What to Do When Boundaries Get Blurred
(contributed by Stephanie Hughes)


For a First Year Experience class, peer mentors may be responsible for many things. Not only do they have to attend each class, prepare a lesson plan and present it, keep journal entries and also be available to help students with any questions and concerns throughout the semester, but they also need to know where their boundaries lie. Being a peer leader, it's important to understand your role in the classroom and what you're responsible for.

What to do if boundaries get blurred with Students:

There are different types of situations that can occur where the boundaries can be blurred between you and the First Year Experience students. It's important to maintain the boundaries so that you are a helpful peer leader.

Peer leaders are not counselors. It is not your responsibility to have to deal with situations that a trained professional should deal with. If a student comes to you talking about things such as suicide, depression, anxiety, stress, grief, substance abuse, or anything similar, you need to get them in contact with the CCSU Counseling and Wellness department in Marcus White Hall, Room 205. It's important to know that your role as a peer leader is an important one because you can potentially be someone that a student feels comfortable talking to. You should inform a student that you are not qualified to discuss what they're having difficulties with, but reassure them that you will contact Counseling and Wellness and get someone who is qualified, in touch with them. Knowing the boundary of being someone to answer questions about classes or school, vs. being a counselor, is an important part of being a good peer leader.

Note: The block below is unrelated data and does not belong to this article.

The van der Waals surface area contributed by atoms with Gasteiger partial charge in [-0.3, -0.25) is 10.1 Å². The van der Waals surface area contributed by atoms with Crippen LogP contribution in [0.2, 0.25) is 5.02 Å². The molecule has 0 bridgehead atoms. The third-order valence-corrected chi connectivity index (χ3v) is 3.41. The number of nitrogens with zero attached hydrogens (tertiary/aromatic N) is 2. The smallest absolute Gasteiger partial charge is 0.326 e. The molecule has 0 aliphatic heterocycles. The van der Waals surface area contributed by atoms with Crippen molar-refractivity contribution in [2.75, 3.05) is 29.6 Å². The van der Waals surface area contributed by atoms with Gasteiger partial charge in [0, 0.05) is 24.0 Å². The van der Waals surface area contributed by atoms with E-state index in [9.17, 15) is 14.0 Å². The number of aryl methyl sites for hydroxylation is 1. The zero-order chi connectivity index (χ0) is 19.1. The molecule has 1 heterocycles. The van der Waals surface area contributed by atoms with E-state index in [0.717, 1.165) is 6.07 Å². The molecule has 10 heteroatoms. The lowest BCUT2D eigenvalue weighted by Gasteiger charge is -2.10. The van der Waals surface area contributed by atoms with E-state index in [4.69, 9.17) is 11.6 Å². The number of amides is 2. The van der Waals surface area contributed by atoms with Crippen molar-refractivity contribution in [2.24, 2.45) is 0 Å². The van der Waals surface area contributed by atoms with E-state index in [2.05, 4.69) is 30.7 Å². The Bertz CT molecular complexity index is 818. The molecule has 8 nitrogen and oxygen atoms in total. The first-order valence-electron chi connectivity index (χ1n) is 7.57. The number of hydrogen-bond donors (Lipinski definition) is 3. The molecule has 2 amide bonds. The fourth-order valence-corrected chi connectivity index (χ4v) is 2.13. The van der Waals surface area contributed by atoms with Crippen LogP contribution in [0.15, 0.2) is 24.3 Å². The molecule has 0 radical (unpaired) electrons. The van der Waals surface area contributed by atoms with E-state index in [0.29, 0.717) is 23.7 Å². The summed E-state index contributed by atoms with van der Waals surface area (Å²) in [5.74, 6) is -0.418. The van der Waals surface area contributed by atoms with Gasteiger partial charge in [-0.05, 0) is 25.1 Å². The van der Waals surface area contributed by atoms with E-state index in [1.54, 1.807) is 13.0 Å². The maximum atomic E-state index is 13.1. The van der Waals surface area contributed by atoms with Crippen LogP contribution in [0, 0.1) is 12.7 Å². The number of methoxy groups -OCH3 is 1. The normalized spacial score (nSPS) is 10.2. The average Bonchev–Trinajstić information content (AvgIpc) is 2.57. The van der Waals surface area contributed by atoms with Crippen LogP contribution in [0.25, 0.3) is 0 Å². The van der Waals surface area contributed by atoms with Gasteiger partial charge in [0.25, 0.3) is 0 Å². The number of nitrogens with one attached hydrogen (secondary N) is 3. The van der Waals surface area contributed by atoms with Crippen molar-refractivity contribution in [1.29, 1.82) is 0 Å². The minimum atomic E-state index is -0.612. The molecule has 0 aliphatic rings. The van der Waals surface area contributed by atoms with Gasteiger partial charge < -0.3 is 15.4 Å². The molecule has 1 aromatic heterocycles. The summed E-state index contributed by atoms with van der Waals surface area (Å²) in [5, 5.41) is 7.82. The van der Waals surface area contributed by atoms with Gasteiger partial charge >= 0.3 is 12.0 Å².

What to do if boundaries get blurred with your Professor:

Some professors may mistake the role of a FYE peer leader as a personal teaching assistant. It's important to establish an understanding of what your role is as an FYE leader in the beginning of the semester so that both the professor and you understand what your responsibilities are.

Part of being a peer mentor is attending the FYE classes, helping to plan the semester, and also to plan and present a lesson. Peer leaders are not teachers. It is not part of your responsibilities to grade papers or to plan more lesson plans than the required one. Knowing the boundary of peer mentor and teachers assistant is important so that your role in the class is focused more on helping the students rather than helping the professor. If you're being asked to do things like grading assignments or planning more lessons, it may be time to sit down with your professor and go over what exactly your role in the classroom is and what exactly you're comfortable doing. It's a good idea to schedule a meeting in the beginning of the semester to establish what your role will be so that both you and the professor are aware of what your responsibilities are. If you feel throughout the semester that your role is changing into a teacher's assistant rather than a peer leader, it may be a good idea to contact the professor and schedule a meeting to go over your role again. If meeting with the professor doesn't change anything, you could also contact your FYE301 (Peer Leadership Seminar) instructors, who could possibly set up a meeting with your professor to go over the situation. The best idea is to keep open communication between you and the professor so that if you ever feel like boundaries are getting blurred, you have the opportunity to address the situation comfortably.  [For more ideas on how to effectively communicate with your professor, click here.]

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